I could not understand why the same patterns happened, even during my visits as a young adult and a mother with my own children - the same pattern, and the constant background bickering over minute details and perceived slights and unfairness between my parents.

My mother did love me, and she did show affection, however, she wasn't really interested in the details of quality of my life, just a long as she could summarise by saying "Oh that's marvellous, Darling". She used to say very hurtful things and would never stop talking, and would poke at the embers of a row or an upset without having learned that it was time to stop sharing the contents of her head. Only one thing made her more pleased than having the last word and was demonstrating how clever she was, she would spare no expense, miss no opportunity and spare no one's feelings to this end.

I suspected she may have Aspergers when I told her about my miscarriage in a phone call. She told me that she knew about my miscarriage because she had dreamed that she was visiting a museum and she noticed a baby hanging on a fascia board ( you know what a fascia board is, don't you, Darling?) and as she had walked past it had let go its grip and slid to the floor. "So you see, I knew about the miscarriage".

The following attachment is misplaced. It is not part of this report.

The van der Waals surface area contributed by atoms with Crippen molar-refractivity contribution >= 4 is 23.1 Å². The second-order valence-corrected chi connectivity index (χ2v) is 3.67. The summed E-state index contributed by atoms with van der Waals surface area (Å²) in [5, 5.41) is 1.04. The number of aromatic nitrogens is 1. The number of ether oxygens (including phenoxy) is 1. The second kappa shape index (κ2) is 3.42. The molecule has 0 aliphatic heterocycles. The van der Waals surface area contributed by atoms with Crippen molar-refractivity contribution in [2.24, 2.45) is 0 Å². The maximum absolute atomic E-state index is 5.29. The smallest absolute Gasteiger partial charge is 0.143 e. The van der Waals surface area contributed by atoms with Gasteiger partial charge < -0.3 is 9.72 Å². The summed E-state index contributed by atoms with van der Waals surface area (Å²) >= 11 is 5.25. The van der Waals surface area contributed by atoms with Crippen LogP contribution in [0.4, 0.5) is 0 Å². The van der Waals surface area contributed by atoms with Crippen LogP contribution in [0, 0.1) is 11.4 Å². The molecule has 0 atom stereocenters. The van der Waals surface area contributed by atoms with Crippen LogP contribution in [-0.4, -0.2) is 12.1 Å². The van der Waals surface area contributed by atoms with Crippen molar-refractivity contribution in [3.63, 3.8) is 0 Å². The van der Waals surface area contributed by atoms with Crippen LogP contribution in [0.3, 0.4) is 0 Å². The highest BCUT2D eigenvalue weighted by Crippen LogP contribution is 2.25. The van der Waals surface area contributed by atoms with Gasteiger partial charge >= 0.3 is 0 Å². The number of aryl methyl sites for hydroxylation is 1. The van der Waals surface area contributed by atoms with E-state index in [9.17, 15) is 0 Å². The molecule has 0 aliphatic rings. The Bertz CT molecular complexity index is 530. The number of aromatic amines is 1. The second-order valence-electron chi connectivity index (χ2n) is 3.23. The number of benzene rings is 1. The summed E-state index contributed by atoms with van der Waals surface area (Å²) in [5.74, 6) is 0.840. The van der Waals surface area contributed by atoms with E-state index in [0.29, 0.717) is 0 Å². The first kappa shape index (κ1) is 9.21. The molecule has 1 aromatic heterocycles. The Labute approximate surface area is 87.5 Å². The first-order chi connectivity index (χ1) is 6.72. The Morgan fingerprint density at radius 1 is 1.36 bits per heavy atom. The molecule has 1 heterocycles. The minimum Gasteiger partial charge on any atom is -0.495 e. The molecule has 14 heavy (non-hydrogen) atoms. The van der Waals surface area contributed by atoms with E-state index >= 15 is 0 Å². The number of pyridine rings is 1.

At that point I figured that either my mother was a monster or that she had no idea what she was doing and how she made people fee. That was 17 years ago. I emigrated to Australia with my husband and kids and never looked back.

My sister copes much better with her because she has been a psychiatric nurse for 35 years.

Anyway, thank you for the links, and the therapy session. It is so useful to know we are not the reason we feel these varying levels of neglect from our Asperger parents.

March 17, 2018 - 8:01pm